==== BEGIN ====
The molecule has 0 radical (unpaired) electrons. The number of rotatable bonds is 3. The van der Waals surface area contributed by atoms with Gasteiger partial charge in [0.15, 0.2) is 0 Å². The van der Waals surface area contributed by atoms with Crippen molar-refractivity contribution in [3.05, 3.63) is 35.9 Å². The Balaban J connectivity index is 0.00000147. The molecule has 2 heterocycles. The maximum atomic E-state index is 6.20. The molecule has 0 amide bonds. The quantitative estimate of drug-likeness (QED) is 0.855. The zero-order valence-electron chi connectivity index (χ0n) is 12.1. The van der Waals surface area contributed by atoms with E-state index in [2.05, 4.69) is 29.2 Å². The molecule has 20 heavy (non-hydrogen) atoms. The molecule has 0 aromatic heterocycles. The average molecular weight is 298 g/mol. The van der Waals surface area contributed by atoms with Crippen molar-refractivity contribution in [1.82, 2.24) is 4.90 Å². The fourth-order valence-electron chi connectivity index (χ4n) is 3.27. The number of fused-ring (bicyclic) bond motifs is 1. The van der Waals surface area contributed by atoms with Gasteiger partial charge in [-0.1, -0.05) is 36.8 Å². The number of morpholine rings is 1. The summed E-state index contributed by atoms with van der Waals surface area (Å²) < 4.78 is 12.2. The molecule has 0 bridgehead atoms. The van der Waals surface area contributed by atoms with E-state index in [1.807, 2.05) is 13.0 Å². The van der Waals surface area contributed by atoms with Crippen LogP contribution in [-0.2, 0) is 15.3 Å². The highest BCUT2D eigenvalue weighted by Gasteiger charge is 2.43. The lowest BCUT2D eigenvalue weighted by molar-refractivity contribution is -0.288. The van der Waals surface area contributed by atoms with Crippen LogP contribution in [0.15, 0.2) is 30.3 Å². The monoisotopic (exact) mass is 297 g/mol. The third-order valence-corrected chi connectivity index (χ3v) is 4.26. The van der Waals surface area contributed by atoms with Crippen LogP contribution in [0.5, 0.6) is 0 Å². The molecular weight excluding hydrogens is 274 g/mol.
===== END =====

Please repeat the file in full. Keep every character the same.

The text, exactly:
The molecule has 0 radical (unpaired) electrons. The number of rotatable bonds is 3. The van der Waals surface area contributed by atoms with Gasteiger partial charge in [0.15, 0.2) is 0 Å². The van der Waals surface area contributed by atoms with Crippen molar-refractivity contribution in [3.05, 3.63) is 35.9 Å². The Balaban J connectivity index is 0.00000147. The molecule has 2 heterocycles. The maximum atomic E-state index is 6.20. The molecule has 0 amide bonds. The quantitative estimate of drug-likeness (QED) is 0.855. The zero-order valence-electron chi connectivity index (χ0n) is 12.1. The van der Waals surface area contributed by atoms with E-state index in [2.05, 4.69) is 29.2 Å². The molecule has 20 heavy (non-hydrogen) atoms. The molecule has 0 aromatic heterocycles. The average molecular weight is 298 g/mol. The van der Waals surface area contributed by atoms with Crippen molar-refractivity contribution in [1.82, 2.24) is 4.90 Å². The fourth-order valence-electron chi connectivity index (χ4n) is 3.27. The number of fused-ring (bicyclic) bond motifs is 1. The van der Waals surface area contributed by atoms with Gasteiger partial charge in [-0.1, -0.05) is 36.8 Å². The number of morpholine rings is 1. The summed E-state index contributed by atoms with van der Waals surface area (Å²) < 4.78 is 12.2. The molecule has 0 bridgehead atoms. The van der Waals surface area contributed by atoms with E-state index in [1.807, 2.05) is 13.0 Å². The van der Waals surface area contributed by atoms with Crippen LogP contribution in [-0.2, 0) is 15.3 Å². The highest BCUT2D eigenvalue weighted by Gasteiger charge is 2.43. The lowest BCUT2D eigenvalue weighted by molar-refractivity contribution is -0.288. The van der Waals surface area contributed by atoms with Crippen LogP contribution in [0.15, 0.2) is 30.3 Å². The monoisotopic (exact) mass is 297 g/mol. The third-order valence-corrected chi connectivity index (χ3v) is 4.26. The van der Waals surface area contributed by atoms with Crippen LogP contribution in [0.5, 0.6) is 0 Å². The molecular weight excluding hydrogens is 274 g/mol.